I'm reading Wattenhofer's The Science of the Blockchain. On page 87, he states the following thoerem:

Theorem 7.22. Forks are eventually resolved and all nodes eventually agree on which is the longest blockchain. The system therefore guarantees eventual consistency.

Proof. In order for the fork to continue to exist, pairs of blocks need to be found in close succession, extending distinct branches, otherwise the nodes on the shorter branch would switch to the longer one. The probability of branches being extended almost simultaneously decreases exponentially with the length of the fork, hence there will eventually be a time when only one branch is being extended, becoming the longest branch.

I don't quite understand why the probability decreases exponentially. I think it's quite probable that they happen at the same time, if not that the malicious block is faster and waits.

  • $\begingroup$ Not an expert here, but for them to happen at the same time, wouldn't two different miners had to mine two different bitcoins at the same time, each of them working on a different fork? Given how hard it is to mine bitcoins, I expect this not happen too often. Also, a malicious block would just mine and extend its fork to make it accepted, would it not? $\endgroup$
    – Ant
    Dec 12, 2017 at 9:57
  • $\begingroup$ @Ant: I just have problems with this theorem. Yes, a powerful machine can do whatever it wants. The eventual consistency's foe is forks. So it's possible that the system won't reach eventual consistency. We are not talking about probability, as the statement of the theorem does not mention it. But the "exponential" part is still not clear. $\endgroup$
    – Zirui Wang
    Dec 12, 2017 at 10:05
  • 1
    $\begingroup$ Expanding a bit on your last sentence, the approach of selfish-mining where malicious miners keep blocks within their pool until someone else announces an extension to the blockchain, at which point the malicious miners release enough of their hidden blocks (which they've had a head start on mining) to regain the longest blockchain position and invalidate the work of others. This paper suggests that collusion of only 1/3rd of the mining power would be necessary to control the blockchain instead of the original view that a majority would be required. $\endgroup$ Dec 12, 2017 at 10:16

1 Answer 1


If we simplify and assume that each miner randomly guesses a hash (as opposed to being more systematic) and we discretize time, say into minutes, then each minute each miner is hoping to "roll" the right number. Let's say there are $N > 1$ possible values only one of which is correct at each minute. Then, in a world with only two miners, each minute there is only a $\frac{1}{N^2}$ chance that both miners will roll the correct value. There's a $1-\frac{3}{N^2}$ chance that neither miner rolls the correct value. There is a $\left(1-\frac{3}{N^2}\right)^k\frac{1}{N^2}$ chance that both miners roll the correct value after exactly $k$ steps of both not rolling the correct value. The probability that they will both roll the correct value for the first time at the same time is then $$\sum_{k=0}^\infty\left(1-\frac{3}{N^2}\right)^k\frac{1}{N^2} = \left(\frac{1}{1-\left(1-\frac{3}{N^2}\right)}\right)\frac{1}{N^2} = \frac{1}{3}$$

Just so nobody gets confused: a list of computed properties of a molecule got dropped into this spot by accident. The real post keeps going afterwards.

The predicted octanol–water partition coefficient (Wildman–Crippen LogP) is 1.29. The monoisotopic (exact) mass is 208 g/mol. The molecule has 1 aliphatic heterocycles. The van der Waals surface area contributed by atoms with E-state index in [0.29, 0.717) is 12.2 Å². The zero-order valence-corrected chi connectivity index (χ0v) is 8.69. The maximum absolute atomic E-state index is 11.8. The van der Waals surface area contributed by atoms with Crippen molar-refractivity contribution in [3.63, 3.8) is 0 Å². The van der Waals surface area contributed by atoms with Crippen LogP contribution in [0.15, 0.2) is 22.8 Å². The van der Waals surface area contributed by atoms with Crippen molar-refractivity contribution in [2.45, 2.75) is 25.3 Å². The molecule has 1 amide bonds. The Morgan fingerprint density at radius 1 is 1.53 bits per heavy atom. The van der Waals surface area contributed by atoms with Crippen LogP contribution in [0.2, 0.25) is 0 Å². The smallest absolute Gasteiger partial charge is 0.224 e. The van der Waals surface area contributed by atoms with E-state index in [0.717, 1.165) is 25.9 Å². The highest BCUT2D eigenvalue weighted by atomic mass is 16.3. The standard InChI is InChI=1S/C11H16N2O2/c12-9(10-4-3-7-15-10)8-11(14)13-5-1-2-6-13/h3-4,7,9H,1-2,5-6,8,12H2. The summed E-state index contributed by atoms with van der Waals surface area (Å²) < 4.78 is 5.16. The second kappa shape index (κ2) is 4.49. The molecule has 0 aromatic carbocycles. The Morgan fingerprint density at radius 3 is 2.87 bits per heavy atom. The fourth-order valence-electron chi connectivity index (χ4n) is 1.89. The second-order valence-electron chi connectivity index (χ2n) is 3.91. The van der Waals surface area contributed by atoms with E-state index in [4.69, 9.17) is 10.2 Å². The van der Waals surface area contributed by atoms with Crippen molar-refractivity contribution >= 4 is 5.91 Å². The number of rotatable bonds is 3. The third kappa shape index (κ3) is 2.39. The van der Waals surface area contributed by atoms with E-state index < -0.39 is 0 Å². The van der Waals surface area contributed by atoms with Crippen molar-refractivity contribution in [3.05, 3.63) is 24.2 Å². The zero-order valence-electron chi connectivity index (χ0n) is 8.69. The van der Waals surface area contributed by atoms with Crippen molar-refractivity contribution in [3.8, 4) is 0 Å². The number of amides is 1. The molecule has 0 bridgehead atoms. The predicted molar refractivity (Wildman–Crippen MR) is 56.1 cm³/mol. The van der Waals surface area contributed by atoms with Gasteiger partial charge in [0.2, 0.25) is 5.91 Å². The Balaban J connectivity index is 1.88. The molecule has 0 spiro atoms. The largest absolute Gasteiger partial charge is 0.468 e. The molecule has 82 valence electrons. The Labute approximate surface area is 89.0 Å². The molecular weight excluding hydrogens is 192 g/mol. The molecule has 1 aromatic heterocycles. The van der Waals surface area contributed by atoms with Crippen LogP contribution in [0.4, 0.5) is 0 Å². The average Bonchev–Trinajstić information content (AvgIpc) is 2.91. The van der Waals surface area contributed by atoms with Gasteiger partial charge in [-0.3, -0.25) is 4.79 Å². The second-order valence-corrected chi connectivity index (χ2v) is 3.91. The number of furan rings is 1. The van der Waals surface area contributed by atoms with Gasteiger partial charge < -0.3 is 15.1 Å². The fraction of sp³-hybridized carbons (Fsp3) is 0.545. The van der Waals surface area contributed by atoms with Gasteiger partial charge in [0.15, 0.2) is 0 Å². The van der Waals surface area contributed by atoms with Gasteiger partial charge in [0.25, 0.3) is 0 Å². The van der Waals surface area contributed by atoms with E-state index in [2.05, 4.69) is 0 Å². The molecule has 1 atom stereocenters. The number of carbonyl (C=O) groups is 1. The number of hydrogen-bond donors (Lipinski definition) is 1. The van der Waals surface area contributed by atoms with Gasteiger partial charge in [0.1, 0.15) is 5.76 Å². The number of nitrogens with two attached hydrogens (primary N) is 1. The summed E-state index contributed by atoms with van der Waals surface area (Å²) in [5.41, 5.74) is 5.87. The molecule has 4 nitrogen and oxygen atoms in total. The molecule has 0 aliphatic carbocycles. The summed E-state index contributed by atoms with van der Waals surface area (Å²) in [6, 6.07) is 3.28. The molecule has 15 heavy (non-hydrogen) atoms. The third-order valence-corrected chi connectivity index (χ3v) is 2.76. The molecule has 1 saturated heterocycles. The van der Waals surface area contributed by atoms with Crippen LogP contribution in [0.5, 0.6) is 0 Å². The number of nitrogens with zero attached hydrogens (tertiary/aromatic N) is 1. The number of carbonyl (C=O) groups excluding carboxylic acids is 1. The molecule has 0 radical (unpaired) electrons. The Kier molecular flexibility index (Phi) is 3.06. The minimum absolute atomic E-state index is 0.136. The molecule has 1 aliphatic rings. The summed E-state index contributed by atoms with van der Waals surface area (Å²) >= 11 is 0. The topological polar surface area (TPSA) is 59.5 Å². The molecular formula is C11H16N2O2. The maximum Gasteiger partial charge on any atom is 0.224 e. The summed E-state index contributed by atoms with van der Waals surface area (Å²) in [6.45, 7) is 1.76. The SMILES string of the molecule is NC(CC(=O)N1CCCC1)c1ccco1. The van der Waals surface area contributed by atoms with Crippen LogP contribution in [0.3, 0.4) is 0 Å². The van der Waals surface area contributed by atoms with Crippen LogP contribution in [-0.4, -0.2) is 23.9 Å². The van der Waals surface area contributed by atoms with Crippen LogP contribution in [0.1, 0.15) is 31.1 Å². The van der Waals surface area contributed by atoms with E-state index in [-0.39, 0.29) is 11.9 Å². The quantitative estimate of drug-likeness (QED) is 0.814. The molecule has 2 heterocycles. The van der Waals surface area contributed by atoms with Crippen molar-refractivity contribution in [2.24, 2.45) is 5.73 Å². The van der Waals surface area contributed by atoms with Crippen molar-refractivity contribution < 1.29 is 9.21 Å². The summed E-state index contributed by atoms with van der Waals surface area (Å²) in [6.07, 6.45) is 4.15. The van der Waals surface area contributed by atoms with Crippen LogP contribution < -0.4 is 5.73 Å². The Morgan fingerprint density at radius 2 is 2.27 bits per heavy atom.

So the odds of them rolling the correct value at the same time $m$ times in a row is $\frac{1}{3^m}$. With more miners, birthday problem aspects enter, but that won't change the exponential nature. (In fact, I don't think the birthday problem really comes into play since each miner still needs to get the correct value not just a value that matches another miner's.)

I'm pretty sure this is the idea the author had in mind. As you say, though, a malicious miner (a selfish miner) can withhold announcing blocks until they notice someone else announcing them. To account for that, you could instead consider (in the two miner world again) what the probability is that the malicious miner finds a block before the honest miner. If the miners are comparable, then that's presumably something like $\frac{1}{2}$. However, things are further complicated by the fact that when the malicious miner does find the correct value first, then that miner also gets a head start on finding the correct value for the next block. Nevertheless, for comparable miners, there is still a good chance that the honest miner will find a block first despite the malicious miner's head start. This reasoning starts to get into the selfish mining aspect I referenced in the comments.


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